Sulphco says it is testing its equipment at potential clients’ facilities in the U.S. and Europe, and at a facility it owns in Fujairah, part of the United Arab Emirates.

Removing Contaminants

To squeeze more clean fuels from a barrel, refiners also have to figure out how to remove and dispose of contaminants, not just break down the crude into lighter fuel-blending components. Both Eni and UOP say that their slurry hydrocracking methods will collect contaminants for use in other processes, such as making cement and steel. DuPont Co., meanwhile, has ways of collecting and recycling sulfur-related pollutants produced from the refining process. One technology scrubs refinery emissions free of sulfur. Another process recovers sulfuric acid used in the production of gasoline additives. DuPont says that the sulfur it captures becomes the sulfuric acid used in soap and detergent manufacturing and to make chemicals used in agriculture, among other things.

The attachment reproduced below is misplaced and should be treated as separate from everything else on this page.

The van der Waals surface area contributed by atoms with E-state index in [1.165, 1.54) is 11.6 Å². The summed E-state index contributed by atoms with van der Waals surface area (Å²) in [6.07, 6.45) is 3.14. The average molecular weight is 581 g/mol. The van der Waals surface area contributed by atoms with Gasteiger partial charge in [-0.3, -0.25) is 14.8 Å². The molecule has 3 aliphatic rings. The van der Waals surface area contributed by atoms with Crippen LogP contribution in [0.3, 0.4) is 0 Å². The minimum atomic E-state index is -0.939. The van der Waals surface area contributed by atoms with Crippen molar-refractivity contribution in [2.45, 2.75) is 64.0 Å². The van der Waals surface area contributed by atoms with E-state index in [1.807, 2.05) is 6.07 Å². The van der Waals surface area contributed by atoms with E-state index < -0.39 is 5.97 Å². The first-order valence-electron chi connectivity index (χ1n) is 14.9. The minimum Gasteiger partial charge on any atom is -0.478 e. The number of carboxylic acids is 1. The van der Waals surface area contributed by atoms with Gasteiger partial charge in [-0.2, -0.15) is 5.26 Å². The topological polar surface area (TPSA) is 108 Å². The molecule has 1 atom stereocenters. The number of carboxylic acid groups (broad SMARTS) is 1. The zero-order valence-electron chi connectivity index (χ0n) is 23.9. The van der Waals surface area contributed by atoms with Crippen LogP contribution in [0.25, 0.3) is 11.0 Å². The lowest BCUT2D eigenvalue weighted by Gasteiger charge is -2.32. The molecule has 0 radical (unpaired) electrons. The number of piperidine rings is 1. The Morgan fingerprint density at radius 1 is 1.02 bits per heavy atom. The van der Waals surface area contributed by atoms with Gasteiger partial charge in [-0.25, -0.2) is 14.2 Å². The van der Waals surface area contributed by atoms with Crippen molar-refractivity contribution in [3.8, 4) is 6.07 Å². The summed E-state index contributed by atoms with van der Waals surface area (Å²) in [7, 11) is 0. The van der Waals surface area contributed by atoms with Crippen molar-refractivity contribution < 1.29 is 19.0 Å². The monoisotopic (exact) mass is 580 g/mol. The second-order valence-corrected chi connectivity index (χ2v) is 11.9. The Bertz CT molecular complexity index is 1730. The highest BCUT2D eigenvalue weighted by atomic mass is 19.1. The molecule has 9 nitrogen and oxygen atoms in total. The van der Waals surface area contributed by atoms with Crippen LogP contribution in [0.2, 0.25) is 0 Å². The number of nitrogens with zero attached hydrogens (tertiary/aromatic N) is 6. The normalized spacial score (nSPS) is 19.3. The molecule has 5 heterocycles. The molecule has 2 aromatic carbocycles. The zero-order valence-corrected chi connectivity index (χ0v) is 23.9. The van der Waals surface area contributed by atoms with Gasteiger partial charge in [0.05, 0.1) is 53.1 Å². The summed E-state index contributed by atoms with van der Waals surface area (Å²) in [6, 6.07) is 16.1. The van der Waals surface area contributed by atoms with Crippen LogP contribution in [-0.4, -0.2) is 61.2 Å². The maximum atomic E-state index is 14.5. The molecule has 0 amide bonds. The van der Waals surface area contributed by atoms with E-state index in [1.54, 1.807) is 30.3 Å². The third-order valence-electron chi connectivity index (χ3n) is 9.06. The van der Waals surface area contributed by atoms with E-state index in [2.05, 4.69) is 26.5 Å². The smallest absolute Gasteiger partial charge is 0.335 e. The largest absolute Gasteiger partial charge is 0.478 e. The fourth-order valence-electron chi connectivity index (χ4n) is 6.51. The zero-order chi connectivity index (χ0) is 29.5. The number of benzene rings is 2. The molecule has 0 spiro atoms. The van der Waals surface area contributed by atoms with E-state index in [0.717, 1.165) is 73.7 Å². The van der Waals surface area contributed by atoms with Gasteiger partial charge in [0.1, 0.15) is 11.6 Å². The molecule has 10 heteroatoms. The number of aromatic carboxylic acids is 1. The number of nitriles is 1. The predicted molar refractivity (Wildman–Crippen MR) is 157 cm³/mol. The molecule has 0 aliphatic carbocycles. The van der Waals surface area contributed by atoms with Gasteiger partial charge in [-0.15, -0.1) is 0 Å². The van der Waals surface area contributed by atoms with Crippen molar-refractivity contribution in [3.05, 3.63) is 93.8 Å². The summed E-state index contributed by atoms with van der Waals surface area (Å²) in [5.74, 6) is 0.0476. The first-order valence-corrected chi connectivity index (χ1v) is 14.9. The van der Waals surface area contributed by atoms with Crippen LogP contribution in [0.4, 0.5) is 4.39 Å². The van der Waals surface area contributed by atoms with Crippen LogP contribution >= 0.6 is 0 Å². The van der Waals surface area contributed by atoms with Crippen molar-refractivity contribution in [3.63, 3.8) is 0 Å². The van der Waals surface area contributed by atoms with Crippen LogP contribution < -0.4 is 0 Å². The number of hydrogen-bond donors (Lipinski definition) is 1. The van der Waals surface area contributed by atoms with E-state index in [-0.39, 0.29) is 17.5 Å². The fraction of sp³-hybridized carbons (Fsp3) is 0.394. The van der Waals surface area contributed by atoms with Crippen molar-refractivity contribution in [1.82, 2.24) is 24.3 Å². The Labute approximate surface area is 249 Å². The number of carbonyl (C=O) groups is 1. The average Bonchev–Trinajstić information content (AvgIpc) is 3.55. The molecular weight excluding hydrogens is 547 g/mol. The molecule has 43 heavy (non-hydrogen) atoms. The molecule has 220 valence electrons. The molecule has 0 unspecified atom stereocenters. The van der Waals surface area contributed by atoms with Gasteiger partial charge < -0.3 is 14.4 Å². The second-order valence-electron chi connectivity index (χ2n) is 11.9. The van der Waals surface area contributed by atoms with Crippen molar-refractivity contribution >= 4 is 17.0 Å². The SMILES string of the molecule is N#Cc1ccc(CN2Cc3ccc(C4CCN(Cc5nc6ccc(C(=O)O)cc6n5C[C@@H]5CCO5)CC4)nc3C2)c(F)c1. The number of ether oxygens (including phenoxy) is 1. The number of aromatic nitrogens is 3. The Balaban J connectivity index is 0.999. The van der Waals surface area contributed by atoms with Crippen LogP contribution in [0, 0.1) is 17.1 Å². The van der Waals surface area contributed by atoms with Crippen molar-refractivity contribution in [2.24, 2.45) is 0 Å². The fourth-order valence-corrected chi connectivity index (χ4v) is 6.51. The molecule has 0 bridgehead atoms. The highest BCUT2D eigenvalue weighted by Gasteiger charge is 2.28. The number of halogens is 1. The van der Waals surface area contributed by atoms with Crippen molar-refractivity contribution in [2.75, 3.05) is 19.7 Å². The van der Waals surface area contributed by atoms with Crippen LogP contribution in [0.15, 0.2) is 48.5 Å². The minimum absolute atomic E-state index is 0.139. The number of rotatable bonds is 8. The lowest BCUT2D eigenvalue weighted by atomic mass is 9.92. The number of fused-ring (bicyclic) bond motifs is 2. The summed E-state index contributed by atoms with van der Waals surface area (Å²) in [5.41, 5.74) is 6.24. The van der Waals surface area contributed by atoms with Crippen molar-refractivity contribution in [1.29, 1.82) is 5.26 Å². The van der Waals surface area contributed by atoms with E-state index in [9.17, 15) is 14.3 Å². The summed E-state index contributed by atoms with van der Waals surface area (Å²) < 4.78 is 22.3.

“We take the sulfur that’s removed from the fuel and turn it into sellable products,” says Gary W. Spitzer, vice president and general manager of DuPont Chemical Solutions Enterprise.

The variety of approaches allows refiners to pick and choose elements to fit their needs. Alon USA Energy Inc., a Dallas-based refiner, is planning to build a hydrocracker from scratch at a refinery in California. It will also replace heaters at some existing refineries with newer, more efficient versions. The company says the new equipment will allow it to increase production of gasoline and diesel fuels clean enough to meet the state’s standards, which are among the strictest in the nation, while reducing emissions.

Jeff Morris, the chief executive, sees this as a way for Americans to keep their car-centric lifestyle without ignoring the environment. “Americans can have their cake and eat it, too,” he says.

[The Journal Report: Energy]

—Ms. Campoy is a staff reporter for The Wall Street Journal in Dallas.Write to Ana Campoy at [email protected]

WSJ Article and its also non-profit sister websites,,,,, and are all owned by John Donovan. There is also a Wikipedia article.